Gameplay Journal #2 — Engines
The second entry in this series focuses on game engines, and how Overkill Software — formerly Grin — have used, and continued to use their in-house game engine, known as Diesel — in increasingly further departures from the game the engine was originally designed for, the 2001 racing game Ballistics. In this instance, Overkill’s most popular recent game, Payday 2 continues to use the Diesel engine- and indeed, have drawn some comment over its continued use by fans and players of Payday 2. Particularly, some fans have remarked upon the irony that one of the weakest parts of Payday 2’s gameplay experience is driving — a mechanic first added into the game well after release and featured only in a handful of the game’s nearly one hundred missions — considering the game engine’s origins as a driving game engine. While the validity of these complaints is a matter of debate, it nonetheless demonstrates the great lengths to which Overkill as stretched and adapted their Diesel engine, to the point where its original purpose has largely been supplanted by its — generally well-received — first person shooter gameplay. Based on Lowood’s definition of a game engine as “a reusable platform for efficiently developing several games” (Lowood, 206), and in terms of extensibility — the Diesel engine is a clear success. All of Overkill’s games since 2001 have used some version of the Diesel engine — and they have largely been first or third person shooters, featuring a variety of mechanics, including driving, and generally are regarded as competent executions of the genre.
In terms of how the Diesel engine works, information is hard to come by as the engine is closed source, being Overkill’s in house game engine. What is known is that the engine was first used on Ballistics, as stated above, and went through many iterations, with versions 6 and 7 of the engine being used in Overkill’s ports of Tom Clancy’s Ghost Recon Advanced Warfighter 1 and 2 for PC, both of which ran on other engines for console: the Unreal Engine 2, and YETI engine respectively, meaning there is presumably some compatibility between these two engines and Diesel. Payday 2 and Raid: World War II both run on the second generation Diesel engine. Moreover, Overkill has purchased the Valhalla game engine for use in its future VR games, but does not plan to abandon the Diesel engine for the aforementioned two game titles, and plans to use it again. Adding to this the fact that a substantial Payday 2 modding community exists — both tied to the steam Workshop, and existing on sides suck as NexusMods.com and ModWorkshop.net — suggest continuing to work with the engine is easy and desirable enough it won’t be going anywhere any time soon.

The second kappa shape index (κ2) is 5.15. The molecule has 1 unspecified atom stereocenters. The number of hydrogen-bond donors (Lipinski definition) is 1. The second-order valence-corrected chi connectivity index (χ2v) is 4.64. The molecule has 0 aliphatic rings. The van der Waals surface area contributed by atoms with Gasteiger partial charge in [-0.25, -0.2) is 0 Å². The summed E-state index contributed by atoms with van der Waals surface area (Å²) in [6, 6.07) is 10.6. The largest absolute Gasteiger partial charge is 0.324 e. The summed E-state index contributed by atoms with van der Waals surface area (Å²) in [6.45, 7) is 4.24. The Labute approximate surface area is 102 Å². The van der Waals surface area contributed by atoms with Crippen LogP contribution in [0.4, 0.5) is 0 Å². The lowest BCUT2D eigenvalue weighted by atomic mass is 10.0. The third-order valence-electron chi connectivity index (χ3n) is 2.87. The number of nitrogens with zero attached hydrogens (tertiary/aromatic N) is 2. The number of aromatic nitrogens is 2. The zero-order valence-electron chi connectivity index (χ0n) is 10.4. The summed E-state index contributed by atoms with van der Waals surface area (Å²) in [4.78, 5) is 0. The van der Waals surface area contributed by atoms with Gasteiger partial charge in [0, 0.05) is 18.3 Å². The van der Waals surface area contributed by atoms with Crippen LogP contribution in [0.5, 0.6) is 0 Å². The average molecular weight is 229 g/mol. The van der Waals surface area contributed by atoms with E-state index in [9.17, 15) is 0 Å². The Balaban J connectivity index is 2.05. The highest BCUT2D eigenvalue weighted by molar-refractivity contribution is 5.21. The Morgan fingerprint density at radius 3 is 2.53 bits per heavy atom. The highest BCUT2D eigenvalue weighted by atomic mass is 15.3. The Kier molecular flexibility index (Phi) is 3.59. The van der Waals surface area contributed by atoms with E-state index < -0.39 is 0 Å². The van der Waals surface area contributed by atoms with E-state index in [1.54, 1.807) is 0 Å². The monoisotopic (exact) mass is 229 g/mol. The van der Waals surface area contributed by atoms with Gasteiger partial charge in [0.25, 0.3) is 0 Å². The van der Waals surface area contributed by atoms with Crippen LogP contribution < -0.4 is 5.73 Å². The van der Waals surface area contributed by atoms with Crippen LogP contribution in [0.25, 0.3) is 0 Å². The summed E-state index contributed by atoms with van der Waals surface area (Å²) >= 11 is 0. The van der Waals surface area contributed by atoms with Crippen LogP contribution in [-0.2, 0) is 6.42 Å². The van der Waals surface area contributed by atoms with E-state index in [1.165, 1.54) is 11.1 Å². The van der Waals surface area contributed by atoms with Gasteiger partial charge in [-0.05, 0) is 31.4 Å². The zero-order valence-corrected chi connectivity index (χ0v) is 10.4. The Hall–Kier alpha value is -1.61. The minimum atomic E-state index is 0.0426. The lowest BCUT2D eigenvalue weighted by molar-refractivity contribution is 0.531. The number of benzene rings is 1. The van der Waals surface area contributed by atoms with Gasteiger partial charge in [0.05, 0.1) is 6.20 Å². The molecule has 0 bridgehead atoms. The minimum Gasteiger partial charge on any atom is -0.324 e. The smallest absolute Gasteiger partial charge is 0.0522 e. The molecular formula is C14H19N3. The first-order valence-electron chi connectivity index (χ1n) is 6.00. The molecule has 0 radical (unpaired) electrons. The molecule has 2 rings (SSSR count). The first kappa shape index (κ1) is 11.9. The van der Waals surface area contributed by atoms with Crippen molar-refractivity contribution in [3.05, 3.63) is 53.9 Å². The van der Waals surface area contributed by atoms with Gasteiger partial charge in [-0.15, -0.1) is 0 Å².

Anyone interested in seeing Payday 2 for themselves can watch this video by LetsPlay: https://www.youtube.com/watch?v=wLE80r_L5QY
All rights to the video and its content belong to LetsPlay, and I am not related to or endorsed by them, nor are they endorsed by me.
Deger, A. C., Guins, R., & Lowood, H. (2016). Game Engine. In Debugging game history: A critical lexicon. Cambridge, MA: The MIT Press.